Viet Nam News
by Nguyễn Khánh Chi
A recent lunch date with my old friends from university turned into a stirring round-table discussion when one friend proposed that we all make a plan to travel together.
As we envisioned a change of pace, time together and the chance to explore, everyone seemed excited—but one woman looked a bit concerned.
“Does that mean we leave our kids and husband at home?” she asked in a low voice.
“Yes!” “Yep!” “Why not?” the others jumped in.
Vietnamese traditional family values dating back to the feudal period stipulate that housework is women’s responsibility. This view is a double-edged sword. On the one hand, it leads to celebrations of Vietnamese women’s dedication and hard work for their families. On the other, it punishes Vietnamese women who dare to assert some purpose or passion in life outside of their home.
The persistence of this view makes it hard for many women to think of leaving their children and husband hundreds or thousands of kilometres away while they jet off for some fun in the sun.
But increasingly, more women are choosing to put themselves first and take a break without their families. Economic development has made Vietnamese women much more independent than in the past. Now they are winning for themselves a more balanced role in society at large as well as within the family as they ask men to share household responsibilities. They are taking defiant stances to prove their worth.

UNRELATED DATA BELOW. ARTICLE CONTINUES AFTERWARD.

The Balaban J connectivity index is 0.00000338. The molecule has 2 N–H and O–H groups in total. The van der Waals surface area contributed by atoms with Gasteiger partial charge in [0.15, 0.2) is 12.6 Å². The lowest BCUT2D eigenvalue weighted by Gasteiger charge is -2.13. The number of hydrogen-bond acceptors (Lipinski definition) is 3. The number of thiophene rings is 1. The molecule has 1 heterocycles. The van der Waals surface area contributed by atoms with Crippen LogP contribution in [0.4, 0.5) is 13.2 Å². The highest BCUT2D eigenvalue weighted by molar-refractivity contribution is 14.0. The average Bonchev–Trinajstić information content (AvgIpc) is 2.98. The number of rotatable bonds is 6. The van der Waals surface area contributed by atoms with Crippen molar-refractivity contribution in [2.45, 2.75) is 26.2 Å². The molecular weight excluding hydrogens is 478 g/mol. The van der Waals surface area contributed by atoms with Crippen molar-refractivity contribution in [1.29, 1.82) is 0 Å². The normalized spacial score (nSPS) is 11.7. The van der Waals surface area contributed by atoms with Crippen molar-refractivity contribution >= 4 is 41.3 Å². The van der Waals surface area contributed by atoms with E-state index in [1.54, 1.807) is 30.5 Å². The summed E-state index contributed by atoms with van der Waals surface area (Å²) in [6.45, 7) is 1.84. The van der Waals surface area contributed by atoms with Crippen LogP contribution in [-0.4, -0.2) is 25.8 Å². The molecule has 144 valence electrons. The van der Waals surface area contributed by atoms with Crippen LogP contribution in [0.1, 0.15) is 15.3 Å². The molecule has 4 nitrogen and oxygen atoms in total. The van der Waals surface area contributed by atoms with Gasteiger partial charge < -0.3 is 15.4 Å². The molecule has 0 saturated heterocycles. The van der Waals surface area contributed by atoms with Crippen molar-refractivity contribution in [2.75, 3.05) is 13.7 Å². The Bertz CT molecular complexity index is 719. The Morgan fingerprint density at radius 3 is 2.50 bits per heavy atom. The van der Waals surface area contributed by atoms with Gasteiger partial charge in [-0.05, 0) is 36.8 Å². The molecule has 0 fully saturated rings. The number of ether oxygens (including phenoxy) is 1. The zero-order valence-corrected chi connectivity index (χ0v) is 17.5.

And travelling without family responsibilities has become an ideal choice for many Vietnamese women to revitalise themselves.
Ngô Thanh An, a Hanoian, said she had travelled at home and abroad many times with female friends and colleagues, once or twice a year. She’s visited Japan, Maldives apart from some local destinations like Sapa, Đà Nẵng and Nha Trang on such only-women-holidays.
The 40-year-old mother of two children under 8 years old said it was essential to make careful plans for the household chores and ensure all family members were comfortable with her absence.
“I usually inform my husband and the kids of my travel plans and help them understand why I want to travel some weeks ahead of time. I give them details about the trip like where I’m going, how long and with whom I’ll travel,” An said.
“Family is always number one so setting a plan for trips with friends means making another plan for travel as a family during the year. The practice clearly defines my own responsibility and illustrates my affection for family members.”